DHS looking for communications gaps

DHS officials plan to solicit bids for a nationwide evaluation of public safety wireless communications.

Public Safety Communications and Interoperability Statement of Requirements

Homeland Security Department officials are about to tackle the problem of getting the nation's diverse first responders to talk to one another.

DHS officials plan to solicit bids later this month for a nationwide evaluation of public safety wireless communications. That assessment will be linked to short-term requirements for wireless communications, which were released earlier this year, to determine what new technology and policy changes are needed.

Officials in the Safecom program within DHS' Science and Technology Directorate oversee national efforts to coordinate public safety communications policies, practices and technologies. They coordinated efforts at all levels of government to develop the solicitation.

The new request for proposals will provide a research capability in the department that can be used for other functions later, said David Boyd, Safecom program manager.

"I would expect that we'll have an award before the end of this fiscal year, and we'll have the report back probably mid- to late-fiscal year next, in 2005," Boyd said last week in testimony before the House Government Reform Committee's National Security, Emerging Threats and International Relations Subcommittee.

Completing a status assessment will not be enough to remove all the barriers that stand in the way of wireless interoperability, several public safety experts said at the hearing. Even initiatives intended to help can actually hinder, said William Jenkins, director of homeland security and justice issues at the Government Accountability Office.

Jenkins cited first responder and public safety grants. "The grants guidance itself, and the way that federal grants are structured, actually encourages the fragmented approach," he said. "They're part of the problem, not part of the solution."

Once a status assessment is completed, government officials will be able to move forward more quickly on technical and policy enhancements, Boyd said. Already, vendors are showing DHS how they are adapting their research to align products with the needs outlined in the statement of requirements, he said.

What has been missing is knowledge of where jurisdictions are now so that officials know exactly what needs to be done, said Stephen Devine, chairman of the State Interoperability Executive Committee for Missouri.

"Once the dialogue is created, I think we'll find that in many areas, [different jurisdictions] are not too far apart," he said.

The solicitation will specifically seek a partner to help Safecom officials formulate the best questions to analyze communications capabilities. The contractor will also help conduct the assessment, which will include interviewing people nationwide who are involved in wireless initiatives. Safecom officials are avoiding written questions because they want to get answers from the people doing the work, not simply from someone who had time to fill out a form, Boyd said.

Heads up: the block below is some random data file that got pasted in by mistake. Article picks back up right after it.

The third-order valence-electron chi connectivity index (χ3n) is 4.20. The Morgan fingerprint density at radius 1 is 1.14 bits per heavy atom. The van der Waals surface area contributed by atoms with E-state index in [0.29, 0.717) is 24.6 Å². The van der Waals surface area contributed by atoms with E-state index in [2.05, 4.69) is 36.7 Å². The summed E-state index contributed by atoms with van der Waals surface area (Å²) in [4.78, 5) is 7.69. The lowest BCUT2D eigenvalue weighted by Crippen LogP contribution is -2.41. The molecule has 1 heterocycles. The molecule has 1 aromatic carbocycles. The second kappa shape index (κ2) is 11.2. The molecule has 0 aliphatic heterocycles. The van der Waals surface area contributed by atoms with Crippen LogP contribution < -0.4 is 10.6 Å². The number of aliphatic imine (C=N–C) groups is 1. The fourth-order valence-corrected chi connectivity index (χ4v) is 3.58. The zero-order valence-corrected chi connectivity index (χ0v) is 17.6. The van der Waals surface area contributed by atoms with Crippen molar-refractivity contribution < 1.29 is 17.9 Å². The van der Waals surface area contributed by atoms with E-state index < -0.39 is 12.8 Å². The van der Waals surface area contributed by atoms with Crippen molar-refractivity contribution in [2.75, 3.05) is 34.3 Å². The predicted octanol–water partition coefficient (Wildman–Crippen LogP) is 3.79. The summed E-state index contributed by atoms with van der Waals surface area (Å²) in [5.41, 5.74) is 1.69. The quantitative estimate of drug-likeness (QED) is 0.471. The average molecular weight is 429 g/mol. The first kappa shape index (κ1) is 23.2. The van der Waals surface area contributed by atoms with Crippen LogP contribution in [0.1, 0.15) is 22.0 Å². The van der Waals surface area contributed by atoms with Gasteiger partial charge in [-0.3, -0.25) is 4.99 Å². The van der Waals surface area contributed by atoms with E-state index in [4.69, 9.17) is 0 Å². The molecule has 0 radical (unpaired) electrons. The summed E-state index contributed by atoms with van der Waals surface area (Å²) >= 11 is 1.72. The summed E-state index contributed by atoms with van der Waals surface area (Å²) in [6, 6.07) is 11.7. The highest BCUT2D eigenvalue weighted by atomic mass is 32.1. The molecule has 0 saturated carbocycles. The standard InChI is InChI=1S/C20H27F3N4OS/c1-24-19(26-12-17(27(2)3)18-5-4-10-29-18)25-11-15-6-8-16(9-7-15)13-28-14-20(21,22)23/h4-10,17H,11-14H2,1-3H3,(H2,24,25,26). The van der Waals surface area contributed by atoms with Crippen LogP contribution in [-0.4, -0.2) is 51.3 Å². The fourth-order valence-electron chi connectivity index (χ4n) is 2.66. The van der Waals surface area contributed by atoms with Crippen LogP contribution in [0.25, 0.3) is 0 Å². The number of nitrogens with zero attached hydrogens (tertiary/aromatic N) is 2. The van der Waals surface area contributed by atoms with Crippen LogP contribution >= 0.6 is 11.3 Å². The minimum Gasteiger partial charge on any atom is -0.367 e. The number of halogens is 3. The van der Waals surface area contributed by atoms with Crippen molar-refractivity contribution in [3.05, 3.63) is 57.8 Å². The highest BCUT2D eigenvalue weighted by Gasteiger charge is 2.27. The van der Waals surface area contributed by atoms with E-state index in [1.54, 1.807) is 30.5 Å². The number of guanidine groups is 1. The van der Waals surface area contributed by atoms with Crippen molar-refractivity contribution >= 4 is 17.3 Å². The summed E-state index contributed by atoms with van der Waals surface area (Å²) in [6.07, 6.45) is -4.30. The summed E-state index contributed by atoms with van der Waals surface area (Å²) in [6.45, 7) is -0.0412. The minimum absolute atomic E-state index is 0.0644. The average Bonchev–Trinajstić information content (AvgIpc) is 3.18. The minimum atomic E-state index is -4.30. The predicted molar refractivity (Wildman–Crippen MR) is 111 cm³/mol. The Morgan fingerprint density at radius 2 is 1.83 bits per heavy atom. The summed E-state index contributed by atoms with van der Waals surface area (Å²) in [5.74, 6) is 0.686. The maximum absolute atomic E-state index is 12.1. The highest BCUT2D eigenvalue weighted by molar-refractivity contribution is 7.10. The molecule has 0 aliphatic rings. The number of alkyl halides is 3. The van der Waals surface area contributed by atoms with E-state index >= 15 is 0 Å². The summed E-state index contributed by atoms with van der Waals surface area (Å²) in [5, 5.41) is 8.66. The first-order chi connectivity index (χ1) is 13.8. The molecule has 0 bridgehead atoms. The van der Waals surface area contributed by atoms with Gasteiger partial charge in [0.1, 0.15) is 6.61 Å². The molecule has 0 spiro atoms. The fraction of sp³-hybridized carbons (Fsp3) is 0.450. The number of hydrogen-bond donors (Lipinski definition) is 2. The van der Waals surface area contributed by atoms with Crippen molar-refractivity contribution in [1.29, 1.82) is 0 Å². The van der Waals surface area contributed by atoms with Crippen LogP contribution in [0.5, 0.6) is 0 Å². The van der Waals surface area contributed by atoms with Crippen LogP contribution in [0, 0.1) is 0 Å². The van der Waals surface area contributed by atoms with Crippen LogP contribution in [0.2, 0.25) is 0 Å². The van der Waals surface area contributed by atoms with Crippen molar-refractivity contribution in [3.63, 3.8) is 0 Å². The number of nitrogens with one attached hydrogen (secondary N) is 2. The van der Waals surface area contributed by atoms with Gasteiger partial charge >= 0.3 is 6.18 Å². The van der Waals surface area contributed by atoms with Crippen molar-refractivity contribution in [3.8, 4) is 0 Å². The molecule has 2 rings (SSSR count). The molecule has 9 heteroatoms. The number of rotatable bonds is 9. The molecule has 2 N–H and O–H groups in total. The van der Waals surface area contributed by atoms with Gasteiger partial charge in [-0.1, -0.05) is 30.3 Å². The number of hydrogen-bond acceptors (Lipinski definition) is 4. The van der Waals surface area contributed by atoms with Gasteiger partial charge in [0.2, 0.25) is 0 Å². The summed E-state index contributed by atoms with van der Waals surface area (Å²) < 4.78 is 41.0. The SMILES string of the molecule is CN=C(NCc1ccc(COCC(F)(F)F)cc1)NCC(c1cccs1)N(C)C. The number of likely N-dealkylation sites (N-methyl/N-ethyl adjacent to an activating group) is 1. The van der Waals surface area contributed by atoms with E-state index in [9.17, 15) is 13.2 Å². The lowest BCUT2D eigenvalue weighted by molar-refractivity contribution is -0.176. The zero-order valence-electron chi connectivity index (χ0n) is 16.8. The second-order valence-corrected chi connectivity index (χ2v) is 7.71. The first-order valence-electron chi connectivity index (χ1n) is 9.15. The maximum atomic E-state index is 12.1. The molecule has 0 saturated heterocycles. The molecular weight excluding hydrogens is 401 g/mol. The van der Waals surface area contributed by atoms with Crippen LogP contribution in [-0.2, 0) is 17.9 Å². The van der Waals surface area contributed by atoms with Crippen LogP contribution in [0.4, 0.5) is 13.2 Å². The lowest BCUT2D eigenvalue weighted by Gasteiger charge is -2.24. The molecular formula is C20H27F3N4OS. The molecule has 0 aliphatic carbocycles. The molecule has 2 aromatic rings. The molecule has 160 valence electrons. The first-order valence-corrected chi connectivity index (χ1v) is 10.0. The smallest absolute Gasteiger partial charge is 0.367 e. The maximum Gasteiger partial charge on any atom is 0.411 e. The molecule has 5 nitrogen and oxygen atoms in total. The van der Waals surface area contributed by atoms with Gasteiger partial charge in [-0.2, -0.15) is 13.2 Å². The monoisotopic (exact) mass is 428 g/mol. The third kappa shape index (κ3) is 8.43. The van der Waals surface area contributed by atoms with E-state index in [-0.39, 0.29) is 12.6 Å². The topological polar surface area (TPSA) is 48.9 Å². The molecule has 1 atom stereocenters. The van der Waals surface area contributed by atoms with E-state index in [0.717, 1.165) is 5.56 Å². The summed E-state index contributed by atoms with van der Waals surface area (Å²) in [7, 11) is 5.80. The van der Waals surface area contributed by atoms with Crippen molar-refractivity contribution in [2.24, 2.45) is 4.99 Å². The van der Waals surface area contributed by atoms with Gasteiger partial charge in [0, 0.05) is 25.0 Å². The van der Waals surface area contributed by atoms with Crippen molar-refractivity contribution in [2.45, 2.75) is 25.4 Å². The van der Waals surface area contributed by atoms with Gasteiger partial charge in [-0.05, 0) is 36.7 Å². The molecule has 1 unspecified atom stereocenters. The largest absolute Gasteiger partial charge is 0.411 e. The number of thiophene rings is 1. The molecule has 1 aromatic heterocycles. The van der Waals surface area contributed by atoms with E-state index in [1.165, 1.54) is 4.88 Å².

Whether Safecom officials can meet the targets depends on the condition of DHS' Office of Interoperability and Compatibility, Jenkins said. DHS Secretary Tom Ridge created the office in May, and Safecom will join it by November.

However, it is impossible to tell what the office will be able to accomplish until officials straighten out "its structure, what its authority is, what the funding is," Jenkins said.

***

SETTING THE BASELINE

An assessment of wireless communications interoperability, set to begin by the end of the year, will provide the first baseline of capabilities nationwide. It will allow Homeland Security Department officials to determine how to reach the goals outlined in the statement of requirements released in April. That document detailed the voice and data needs of public safety and emergency response organizations in four general areas:

Public safety operations.

Structure fire and wildfire suppression services.

Emergency medical services.

Law enforcement.

Source: Homeland Security Department

NEXT STORY: Swiss get e-gov framework

X
This website uses cookies to enhance user experience and to analyze performance and traffic on our website. We also share information about your use of our site with our social media, advertising and analytics partners. Learn More / Do Not Sell My Personal Information
Accept Cookies
X
Cookie Preferences Cookie List

Do Not Sell My Personal Information

When you visit our website, we store cookies on your browser to collect information. The information collected might relate to you, your preferences or your device, and is mostly used to make the site work as you expect it to and to provide a more personalized web experience. However, you can choose not to allow certain types of cookies, which may impact your experience of the site and the services we are able to offer. Click on the different category headings to find out more and change our default settings according to your preference. You cannot opt-out of our First Party Strictly Necessary Cookies as they are deployed in order to ensure the proper functioning of our website (such as prompting the cookie banner and remembering your settings, to log into your account, to redirect you when you log out, etc.). For more information about the First and Third Party Cookies used please follow this link.

Allow All Cookies

Manage Consent Preferences

Strictly Necessary Cookies - Always Active

We do not allow you to opt-out of our certain cookies, as they are necessary to ensure the proper functioning of our website (such as prompting our cookie banner and remembering your privacy choices) and/or to monitor site performance. These cookies are not used in a way that constitutes a “sale” of your data under the CCPA. You can set your browser to block or alert you about these cookies, but some parts of the site will not work as intended if you do so. You can usually find these settings in the Options or Preferences menu of your browser. Visit www.allaboutcookies.org to learn more.

Sale of Personal Data, Targeting & Social Media Cookies